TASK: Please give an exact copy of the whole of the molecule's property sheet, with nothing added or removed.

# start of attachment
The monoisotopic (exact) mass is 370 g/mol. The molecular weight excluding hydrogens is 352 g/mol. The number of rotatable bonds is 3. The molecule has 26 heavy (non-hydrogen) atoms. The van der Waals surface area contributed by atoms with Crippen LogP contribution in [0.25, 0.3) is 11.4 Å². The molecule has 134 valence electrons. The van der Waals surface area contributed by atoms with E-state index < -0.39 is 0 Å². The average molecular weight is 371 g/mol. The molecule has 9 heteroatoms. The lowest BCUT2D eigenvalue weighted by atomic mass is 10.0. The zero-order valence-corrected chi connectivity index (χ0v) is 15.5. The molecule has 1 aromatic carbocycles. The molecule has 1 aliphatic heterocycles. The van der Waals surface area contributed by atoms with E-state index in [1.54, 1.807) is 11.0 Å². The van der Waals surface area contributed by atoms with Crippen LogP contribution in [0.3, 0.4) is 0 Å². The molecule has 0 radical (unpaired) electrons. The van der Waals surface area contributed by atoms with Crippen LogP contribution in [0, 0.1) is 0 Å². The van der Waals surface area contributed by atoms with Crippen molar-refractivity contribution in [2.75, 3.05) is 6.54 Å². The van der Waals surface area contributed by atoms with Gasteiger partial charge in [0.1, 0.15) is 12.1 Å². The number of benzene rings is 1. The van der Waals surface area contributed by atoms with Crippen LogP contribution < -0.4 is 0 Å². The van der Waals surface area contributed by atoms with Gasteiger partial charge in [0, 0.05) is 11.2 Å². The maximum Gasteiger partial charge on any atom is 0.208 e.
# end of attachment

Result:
The monoisotopic (exact) mass is 370 g/mol. The molecular weight excluding hydrogens is 352 g/mol. The number of rotatable bonds is 3. The molecule has 26 heavy (non-hydrogen) atoms. The van der Waals surface area contributed by atoms with Crippen LogP contribution in [0.25, 0.3) is 11.4 Å². The molecule has 134 valence electrons. The van der Waals surface area contributed by atoms with E-state index < -0.39 is 0 Å². The average molecular weight is 371 g/mol. The molecule has 9 heteroatoms. The lowest BCUT2D eigenvalue weighted by atomic mass is 10.0. The zero-order valence-corrected chi connectivity index (χ0v) is 15.5. The molecule has 1 aromatic carbocycles. The molecule has 1 aliphatic heterocycles. The van der Waals surface area contributed by atoms with E-state index in [1.54, 1.807) is 11.0 Å². The van der Waals surface area contributed by atoms with Crippen LogP contribution in [0.3, 0.4) is 0 Å². The molecule has 0 radical (unpaired) electrons. The van der Waals surface area contributed by atoms with Crippen LogP contribution in [0, 0.1) is 0 Å². The van der Waals surface area contributed by atoms with Crippen molar-refractivity contribution in [2.75, 3.05) is 6.54 Å². The van der Waals surface area contributed by atoms with Gasteiger partial charge in [0.1, 0.15) is 12.1 Å². The number of benzene rings is 1. The van der Waals surface area contributed by atoms with Crippen LogP contribution < -0.4 is 0 Å². The van der Waals surface area contributed by atoms with Gasteiger partial charge in [0, 0.05) is 11.2 Å². The maximum Gasteiger partial charge on any atom is 0.208 e.